I hate to say it, but Eric's is the voice of reason in this one.
You can spend the next couple of years, and a whole bunch of cash chasing the dream of dry hands, or change the way you think about it and start enjoying the conditions now.
When people talk about having dry hands, they almost always mean they want warm hands. Especially if they're just out for the day, or if they're able to dry their hands out properly at night. If we go with this as a basic premise, all the rest changes.
The two simplest ways to do this are fleece with a wind barrier over the top, or wind/vapour barrier with an insulating layer over the top.
Option one is great. Go with a Powerstretch type layer. (I like my BD Midweights) Over the top of this goes an extra heavy duty gardening rubber glove. Conveniently these come in black. It can rain on these babies all day. You can dig in the wet snow. You will have reasonable dexterity. It will cost you about $25 (Because who would buy at full retail). For the total system though, a second pair of liners makes it perfect. These get kept in an inside pocket, and they get swapped out when the ones you are wearing start to get too wet. Because they will get wet, either from your sweat, or from water leaking in through the big hole at the top! Put the dry liners on, put the rubber gloves back on, squeeze out the wet liners, and put them in the inner pocket to dry/warm up. The only problem with this system is that it probably isn't durable enough for scrambling or heavy rope work.
Option two is also pretty good. Pick up some nitrile liners. These are like surgical gloves, but much tougher and not as stretchy. They should be available in your supermarket for about $10-$15 for 100 gloves. These go on first. Over the top of these, go with whichever pair of the Mechanix type gloves match the temps you will be out in. Avoid anything with natural leather, as it is slow to dry, and less durable when wet. Their Winter Armour, Safety Fastfit or Material 4X Original all look pretty good. This combination will be a bit less warm, although the barrier/liner glove makes it pretty good, but a bit more dextrous and much more durable for scrambling. Not great for digging around in the snow though.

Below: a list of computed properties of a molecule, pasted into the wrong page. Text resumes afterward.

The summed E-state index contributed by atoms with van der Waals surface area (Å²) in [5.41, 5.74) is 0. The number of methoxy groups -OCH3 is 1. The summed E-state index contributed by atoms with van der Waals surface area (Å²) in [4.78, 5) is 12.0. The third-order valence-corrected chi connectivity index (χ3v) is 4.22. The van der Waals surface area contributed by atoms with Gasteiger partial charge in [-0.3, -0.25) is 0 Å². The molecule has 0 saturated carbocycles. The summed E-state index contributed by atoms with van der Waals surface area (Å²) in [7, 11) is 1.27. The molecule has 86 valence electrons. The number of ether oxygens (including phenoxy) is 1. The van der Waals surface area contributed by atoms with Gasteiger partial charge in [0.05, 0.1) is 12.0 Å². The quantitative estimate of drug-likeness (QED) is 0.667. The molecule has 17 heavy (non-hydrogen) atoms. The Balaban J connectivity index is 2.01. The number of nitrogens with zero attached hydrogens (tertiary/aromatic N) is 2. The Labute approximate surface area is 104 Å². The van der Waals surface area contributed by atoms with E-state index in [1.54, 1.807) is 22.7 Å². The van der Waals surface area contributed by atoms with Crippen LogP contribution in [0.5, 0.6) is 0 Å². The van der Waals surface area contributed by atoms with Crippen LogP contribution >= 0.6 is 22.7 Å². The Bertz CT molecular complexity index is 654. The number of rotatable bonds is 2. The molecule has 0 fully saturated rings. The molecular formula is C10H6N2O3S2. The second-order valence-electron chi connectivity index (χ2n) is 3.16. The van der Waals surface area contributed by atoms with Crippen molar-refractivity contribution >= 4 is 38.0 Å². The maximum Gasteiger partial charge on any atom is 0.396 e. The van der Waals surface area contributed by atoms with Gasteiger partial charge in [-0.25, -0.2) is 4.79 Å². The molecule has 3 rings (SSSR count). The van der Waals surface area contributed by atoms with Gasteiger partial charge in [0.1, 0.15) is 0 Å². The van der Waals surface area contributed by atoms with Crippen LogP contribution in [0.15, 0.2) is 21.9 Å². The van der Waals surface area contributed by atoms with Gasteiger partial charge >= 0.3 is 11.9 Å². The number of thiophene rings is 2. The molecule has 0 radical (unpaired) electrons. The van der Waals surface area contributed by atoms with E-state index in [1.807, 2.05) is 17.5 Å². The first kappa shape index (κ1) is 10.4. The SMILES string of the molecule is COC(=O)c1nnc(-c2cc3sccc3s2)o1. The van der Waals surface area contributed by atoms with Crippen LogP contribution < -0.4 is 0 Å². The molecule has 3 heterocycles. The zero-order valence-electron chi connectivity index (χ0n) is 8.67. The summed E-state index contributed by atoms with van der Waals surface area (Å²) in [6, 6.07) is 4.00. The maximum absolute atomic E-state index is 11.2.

Of course much of this was derived from Andy Kirkpatricks rant on gloves
and a couple of years and several hundred dollars worth of gloves used in Victoria, Australia, which is a bit like the PNW except wetter and with much crapppier snow. I now use option one when I'm wet in the snow, and option two when I'm wet in the bush. If I'm going to be mixing it up, I take both systems, without the second set of liners.
This works for me from -15C to about 10C. Any warmer than this, and I generally don't use gloves.